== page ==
The newspapers reported that the Westminster Government attempt to open theatres on Sundays had been defeated.[1] It was also reported that two soldiers had been sent to prison for theft. Joseph Cunningham was sent sentenced for three years. Rifleman John Hands was also sent to prison for stealing watches valued around £9.[2]

These soldiers were part of a garrison of 100k that the British government had stationed in the province by April 1941. These troops had a dual purpose. Firstly, to defend Ireland against possible invasion by German troops, who may use the province as a staging post in any invasion of Britain. Secondly, to be used in any possible occupation of the Free State if the Irish government was deemed too sympathetic to the Nazi government.[3]

Lord Craigavon, the Northern Irish prime minister, had called on the British government to invade the south in 1940. He wanted to overthrow the elected Irish government and install a British military governor in Dublin. Craigavon believed Eamon de Valera, the Irish prime minister, had fallen under Nazi influence and that he needed to be removed. He argued that non-English troops should be used as to do so would resurrect memories of the British forces during the Irish War of Independence, notably the Black and Tans and Auxiliaries. Both these units committed units committed extra-judicial killings, burnings and theft during the war and gave great propaganda to the IRA and Sinn Fein during the conflict.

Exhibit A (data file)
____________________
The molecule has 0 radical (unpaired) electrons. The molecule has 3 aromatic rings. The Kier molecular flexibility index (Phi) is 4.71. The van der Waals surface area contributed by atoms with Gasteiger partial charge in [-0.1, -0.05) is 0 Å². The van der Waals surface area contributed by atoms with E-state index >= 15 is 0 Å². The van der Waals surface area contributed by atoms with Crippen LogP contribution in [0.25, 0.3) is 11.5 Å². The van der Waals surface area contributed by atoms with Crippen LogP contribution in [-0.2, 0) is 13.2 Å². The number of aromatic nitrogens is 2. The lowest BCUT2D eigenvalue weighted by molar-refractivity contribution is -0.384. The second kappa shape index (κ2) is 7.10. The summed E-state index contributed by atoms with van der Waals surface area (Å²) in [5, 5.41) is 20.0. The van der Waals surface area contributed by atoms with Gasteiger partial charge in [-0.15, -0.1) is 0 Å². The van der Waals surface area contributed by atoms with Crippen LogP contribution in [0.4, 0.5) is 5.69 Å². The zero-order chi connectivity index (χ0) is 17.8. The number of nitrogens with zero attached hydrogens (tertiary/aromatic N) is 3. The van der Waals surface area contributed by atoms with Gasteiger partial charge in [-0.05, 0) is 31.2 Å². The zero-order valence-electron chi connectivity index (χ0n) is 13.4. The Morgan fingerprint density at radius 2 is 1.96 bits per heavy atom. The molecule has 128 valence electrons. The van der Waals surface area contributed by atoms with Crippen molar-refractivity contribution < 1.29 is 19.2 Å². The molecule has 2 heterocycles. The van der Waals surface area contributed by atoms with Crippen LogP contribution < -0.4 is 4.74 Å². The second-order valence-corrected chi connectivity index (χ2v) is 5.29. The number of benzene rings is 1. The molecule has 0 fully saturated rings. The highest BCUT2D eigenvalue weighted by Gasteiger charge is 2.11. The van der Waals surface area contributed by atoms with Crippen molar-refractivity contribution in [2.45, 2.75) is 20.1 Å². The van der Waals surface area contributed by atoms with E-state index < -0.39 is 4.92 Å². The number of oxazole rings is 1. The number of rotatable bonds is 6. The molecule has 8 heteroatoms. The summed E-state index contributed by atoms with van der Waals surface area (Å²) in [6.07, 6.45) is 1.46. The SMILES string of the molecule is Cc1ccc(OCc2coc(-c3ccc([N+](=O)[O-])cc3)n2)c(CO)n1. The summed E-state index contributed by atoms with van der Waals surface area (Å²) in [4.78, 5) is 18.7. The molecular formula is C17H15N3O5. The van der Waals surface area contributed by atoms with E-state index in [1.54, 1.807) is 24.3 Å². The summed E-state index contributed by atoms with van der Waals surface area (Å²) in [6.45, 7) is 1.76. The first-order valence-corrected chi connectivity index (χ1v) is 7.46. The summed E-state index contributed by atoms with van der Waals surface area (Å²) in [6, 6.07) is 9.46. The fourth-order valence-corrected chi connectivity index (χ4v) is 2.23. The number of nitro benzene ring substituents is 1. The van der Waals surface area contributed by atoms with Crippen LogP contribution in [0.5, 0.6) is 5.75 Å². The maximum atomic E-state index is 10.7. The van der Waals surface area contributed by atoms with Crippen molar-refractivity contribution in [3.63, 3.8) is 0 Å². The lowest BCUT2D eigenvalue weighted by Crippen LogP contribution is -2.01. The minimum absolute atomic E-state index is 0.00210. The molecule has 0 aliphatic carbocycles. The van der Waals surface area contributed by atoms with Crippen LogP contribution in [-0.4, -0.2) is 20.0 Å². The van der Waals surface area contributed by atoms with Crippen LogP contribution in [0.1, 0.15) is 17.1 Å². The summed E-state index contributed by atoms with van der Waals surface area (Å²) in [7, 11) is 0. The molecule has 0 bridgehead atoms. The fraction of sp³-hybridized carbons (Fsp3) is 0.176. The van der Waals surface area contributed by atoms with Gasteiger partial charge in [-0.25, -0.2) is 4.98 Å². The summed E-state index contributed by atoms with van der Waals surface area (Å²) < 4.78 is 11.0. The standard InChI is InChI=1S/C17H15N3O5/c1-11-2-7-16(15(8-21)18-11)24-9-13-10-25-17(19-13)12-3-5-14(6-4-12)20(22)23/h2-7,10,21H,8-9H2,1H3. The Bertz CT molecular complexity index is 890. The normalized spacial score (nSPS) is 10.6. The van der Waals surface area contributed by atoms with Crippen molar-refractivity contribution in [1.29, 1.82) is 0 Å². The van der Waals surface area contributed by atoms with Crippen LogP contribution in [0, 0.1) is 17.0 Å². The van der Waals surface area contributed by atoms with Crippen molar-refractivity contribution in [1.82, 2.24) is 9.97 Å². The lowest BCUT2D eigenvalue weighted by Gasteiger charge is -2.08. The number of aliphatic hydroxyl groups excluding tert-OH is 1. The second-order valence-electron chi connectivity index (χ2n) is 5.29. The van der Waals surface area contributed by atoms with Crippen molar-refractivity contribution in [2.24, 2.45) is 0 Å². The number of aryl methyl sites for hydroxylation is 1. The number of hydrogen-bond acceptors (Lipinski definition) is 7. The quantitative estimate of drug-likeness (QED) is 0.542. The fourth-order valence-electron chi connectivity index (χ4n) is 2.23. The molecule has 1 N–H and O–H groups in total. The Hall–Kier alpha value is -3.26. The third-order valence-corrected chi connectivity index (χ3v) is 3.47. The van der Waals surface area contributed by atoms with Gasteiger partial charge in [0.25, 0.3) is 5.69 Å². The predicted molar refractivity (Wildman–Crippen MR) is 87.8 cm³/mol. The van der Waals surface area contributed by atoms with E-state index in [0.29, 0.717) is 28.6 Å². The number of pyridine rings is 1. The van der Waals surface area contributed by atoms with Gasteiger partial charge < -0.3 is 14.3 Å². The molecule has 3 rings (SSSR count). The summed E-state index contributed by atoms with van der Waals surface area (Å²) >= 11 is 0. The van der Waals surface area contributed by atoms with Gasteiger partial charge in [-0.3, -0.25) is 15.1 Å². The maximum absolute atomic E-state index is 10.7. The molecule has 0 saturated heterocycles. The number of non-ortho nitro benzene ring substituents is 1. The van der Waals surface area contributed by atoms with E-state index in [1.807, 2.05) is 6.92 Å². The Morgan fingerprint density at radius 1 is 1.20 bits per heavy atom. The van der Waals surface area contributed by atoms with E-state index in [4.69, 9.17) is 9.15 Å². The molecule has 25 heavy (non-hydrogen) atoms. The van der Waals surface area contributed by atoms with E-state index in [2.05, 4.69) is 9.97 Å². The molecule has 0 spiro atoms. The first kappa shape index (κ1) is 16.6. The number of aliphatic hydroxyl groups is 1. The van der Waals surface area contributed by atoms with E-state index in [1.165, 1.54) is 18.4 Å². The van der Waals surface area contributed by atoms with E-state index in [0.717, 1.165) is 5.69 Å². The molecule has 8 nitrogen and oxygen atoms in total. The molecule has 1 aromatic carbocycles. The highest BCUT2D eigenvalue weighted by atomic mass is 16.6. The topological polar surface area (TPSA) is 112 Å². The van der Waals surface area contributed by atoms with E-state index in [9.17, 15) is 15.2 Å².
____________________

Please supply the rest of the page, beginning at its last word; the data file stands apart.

In response to this history, Craigavon wrote that ‘to meet the susceptibilities of the south the British forces might best be composed chiefly of Scottish and Welsh divisions…A military governor should be then be appointed for the whole of Ireland with his HQ in Dublin.” Churchill rejected this plan but with German occupation of France in 1940, serious planning took place for a potential invasion of Ireland.[4]


Between 7th April and 6th May 1941, four aerial bombing raids on Belfast killed over 900 people, injured 1,500 and damaged about half of the city’s homes. Thousands were made homeless and over 100,000 residents fled to the country. This period in Belfast’s history has become known as the Belfast Blitz. To mark the 81st anniversary, key events each day over the Blitz period are being retold here on this website and also on Twitter (@drtomstours).

[1] Belfast Newsletter, 2 April 1941, p.3.

[2] Belfast Newsletter, 2 April 1941, p.6.

[3] Brian Barton, Belfast in the War Years, Belfast in the War Years (Belfast: Blackstaff Press, 1989), pp.69-70.

[4] Accessed 29.3.22.